Reluctant Empathy and Old Ideas

I’ll go to my corner now that I’ve had my little tantrum after writing something that was more catalyst than conviction.

Later in the day when I was on my way to collect the resident teen from his spot at the curb after school, I heard the man I’d been watching earlier on television ask for privacy for the executives who’d received bonuses.  If the company was subpoenaed for the list of names, then it could be public information and the man expressed concern, reading from notes they’d already received from hate mongers about what should be done to the executives and their families if given the opportunity.

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Making a plan for myself, maybe.

Yesterday, I avoided coming up here to sit at the keyboard, to sort through emails, to sip my coffee while scrolling through the early morning cacophony that is Twitter.  I’ve been doing this for more time than I like to acknowledge.  Instead, I straightened things up around the kitchen and the rest of the house, started some laundry, and pulled a stool up to the kitchen counter to make a plan of sorts.  It was a scary concept, but I was armed with a pad of paper, stickies, and a sharp pencil.  It was going to happen, or else.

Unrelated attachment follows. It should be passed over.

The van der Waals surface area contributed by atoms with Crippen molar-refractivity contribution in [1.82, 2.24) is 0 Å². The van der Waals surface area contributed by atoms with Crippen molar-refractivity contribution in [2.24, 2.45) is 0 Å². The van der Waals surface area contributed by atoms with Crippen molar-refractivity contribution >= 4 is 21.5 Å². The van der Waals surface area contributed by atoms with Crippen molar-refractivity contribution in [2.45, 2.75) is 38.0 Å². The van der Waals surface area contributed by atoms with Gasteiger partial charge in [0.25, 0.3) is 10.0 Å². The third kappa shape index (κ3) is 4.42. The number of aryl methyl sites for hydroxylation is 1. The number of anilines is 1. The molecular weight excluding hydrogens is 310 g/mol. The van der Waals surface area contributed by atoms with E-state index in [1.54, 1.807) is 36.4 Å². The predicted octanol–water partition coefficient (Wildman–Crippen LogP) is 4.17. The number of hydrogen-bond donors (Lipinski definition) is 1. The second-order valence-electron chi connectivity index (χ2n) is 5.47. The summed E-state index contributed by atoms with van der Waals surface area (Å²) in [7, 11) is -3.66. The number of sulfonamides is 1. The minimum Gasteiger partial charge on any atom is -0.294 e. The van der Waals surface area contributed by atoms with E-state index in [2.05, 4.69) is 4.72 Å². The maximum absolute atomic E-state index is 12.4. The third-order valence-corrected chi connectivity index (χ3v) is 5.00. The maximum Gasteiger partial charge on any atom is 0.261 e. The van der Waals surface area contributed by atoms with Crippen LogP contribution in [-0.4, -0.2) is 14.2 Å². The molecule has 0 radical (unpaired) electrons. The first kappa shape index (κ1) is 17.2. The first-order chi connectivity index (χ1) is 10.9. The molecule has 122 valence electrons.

I also silently vowed to get in the car to get groceries before noon — something I resist doing like one might resist jumping into an ice cold pool buck naked just because it was there.

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You’re so over the Italy stuff, right?

Trenitalia Alta Velocita

The train ride to Florence was easy.  There were no delays, the air conditioning was refreshing, and it actually seemed as if we were really skimming along at 300 km/hr, leaving cars on the autostrade in the dust, which is saying quite a bit.  We were able to look out the windows the entire time, unlike our first trip, when a man sitting across from the boys yanked the shade down without the slightest acknowledgment that three others were sitting at the same table. Okay.

Small towns appeared along the way, their terra cotta roofs clustered on hill tops in the distance.  Fields of sunflowers stretched away from us one after the other, but their heads pointed down and away, revealing only a yellow fringe in the midday sun.  I wondered if I’d have the chance to drive through that countryside some day to explore those towns.

From the moment we arrived at Stazione Santa Maria Novella, it was different.  The area inside the walls of Florence is traffic controlled, allowing only those with a special permit the opportunity to enter.  Yes, there was traffic, but far less.  And absolutely, we had to be wary crossing streets, but not as if we were taking our lives in our hands each time we did.  The streets seemed more organized, neater.  Less frenetic.  And… not quite as intriguing as Rome, nor as quaint as Sorrento.

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Bloggoversary Stats and Memory Lane

Last night, I couldn’t sleep for some reason, so I found myself as I have so many times in the past sitting here, staring at my Mac. Midnight is most likely not a great time to open Firefox Firebug for the very first time (thanks very much Scott!) oohing and aahing over the newness of it all.